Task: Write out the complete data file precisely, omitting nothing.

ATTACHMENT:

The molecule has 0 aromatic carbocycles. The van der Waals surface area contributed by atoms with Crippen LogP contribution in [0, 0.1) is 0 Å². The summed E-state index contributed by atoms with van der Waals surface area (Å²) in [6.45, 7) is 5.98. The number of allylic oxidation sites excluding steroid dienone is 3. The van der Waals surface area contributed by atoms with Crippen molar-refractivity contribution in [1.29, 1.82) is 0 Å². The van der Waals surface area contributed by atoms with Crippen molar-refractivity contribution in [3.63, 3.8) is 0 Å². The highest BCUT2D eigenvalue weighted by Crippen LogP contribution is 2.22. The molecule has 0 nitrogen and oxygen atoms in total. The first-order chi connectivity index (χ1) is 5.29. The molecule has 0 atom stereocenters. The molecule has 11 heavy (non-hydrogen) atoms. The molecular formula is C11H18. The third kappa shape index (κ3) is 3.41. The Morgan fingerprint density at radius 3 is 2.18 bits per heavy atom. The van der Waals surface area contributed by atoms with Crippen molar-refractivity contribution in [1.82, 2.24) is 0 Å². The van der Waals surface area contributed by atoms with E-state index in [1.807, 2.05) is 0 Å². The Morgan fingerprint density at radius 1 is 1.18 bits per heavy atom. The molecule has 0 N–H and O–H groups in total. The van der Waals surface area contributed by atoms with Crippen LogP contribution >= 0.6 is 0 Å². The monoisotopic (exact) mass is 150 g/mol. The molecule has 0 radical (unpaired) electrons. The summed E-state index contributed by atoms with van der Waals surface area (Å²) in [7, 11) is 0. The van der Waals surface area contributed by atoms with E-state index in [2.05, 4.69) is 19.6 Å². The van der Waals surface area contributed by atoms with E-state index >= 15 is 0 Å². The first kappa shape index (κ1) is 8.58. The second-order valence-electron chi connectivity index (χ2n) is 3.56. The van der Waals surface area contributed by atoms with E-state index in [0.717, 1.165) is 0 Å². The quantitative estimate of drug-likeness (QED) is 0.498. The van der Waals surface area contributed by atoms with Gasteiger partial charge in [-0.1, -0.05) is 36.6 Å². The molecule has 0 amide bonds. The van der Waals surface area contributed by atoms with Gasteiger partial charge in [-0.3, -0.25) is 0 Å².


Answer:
The molecule has 0 aromatic carbocycles. The van der Waals surface area contributed by atoms with Crippen LogP contribution in [0, 0.1) is 0 Å². The summed E-state index contributed by atoms with van der Waals surface area (Å²) in [6.45, 7) is 5.98. The number of allylic oxidation sites excluding steroid dienone is 3. The van der Waals surface area contributed by atoms with Crippen molar-refractivity contribution in [1.29, 1.82) is 0 Å². The van der Waals surface area contributed by atoms with Crippen molar-refractivity contribution in [3.63, 3.8) is 0 Å². The highest BCUT2D eigenvalue weighted by Crippen LogP contribution is 2.22. The molecule has 0 nitrogen and oxygen atoms in total. The first-order chi connectivity index (χ1) is 5.29. The molecule has 0 atom stereocenters. The molecule has 11 heavy (non-hydrogen) atoms. The molecular formula is C11H18. The third kappa shape index (κ3) is 3.41. The Morgan fingerprint density at radius 3 is 2.18 bits per heavy atom. The van der Waals surface area contributed by atoms with Crippen molar-refractivity contribution in [1.82, 2.24) is 0 Å². The van der Waals surface area contributed by atoms with E-state index in [1.807, 2.05) is 0 Å². The Morgan fingerprint density at radius 1 is 1.18 bits per heavy atom. The molecule has 0 N–H and O–H groups in total. The van der Waals surface area contributed by atoms with Crippen LogP contribution >= 0.6 is 0 Å². The monoisotopic (exact) mass is 150 g/mol. The molecule has 0 radical (unpaired) electrons. The summed E-state index contributed by atoms with van der Waals surface area (Å²) in [7, 11) is 0. The van der Waals surface area contributed by atoms with E-state index in [2.05, 4.69) is 19.6 Å². The van der Waals surface area contributed by atoms with E-state index >= 15 is 0 Å². The first kappa shape index (κ1) is 8.58. The second-order valence-electron chi connectivity index (χ2n) is 3.56. The van der Waals surface area contributed by atoms with E-state index in [0.717, 1.165) is 0 Å². The quantitative estimate of drug-likeness (QED) is 0.498. The van der Waals surface area contributed by atoms with Gasteiger partial charge in [-0.1, -0.05) is 36.6 Å². The molecule has 0 amide bonds. The van der Waals surface area contributed by atoms with Gasteiger partial charge in [-0.3, -0.25) is 0 Å².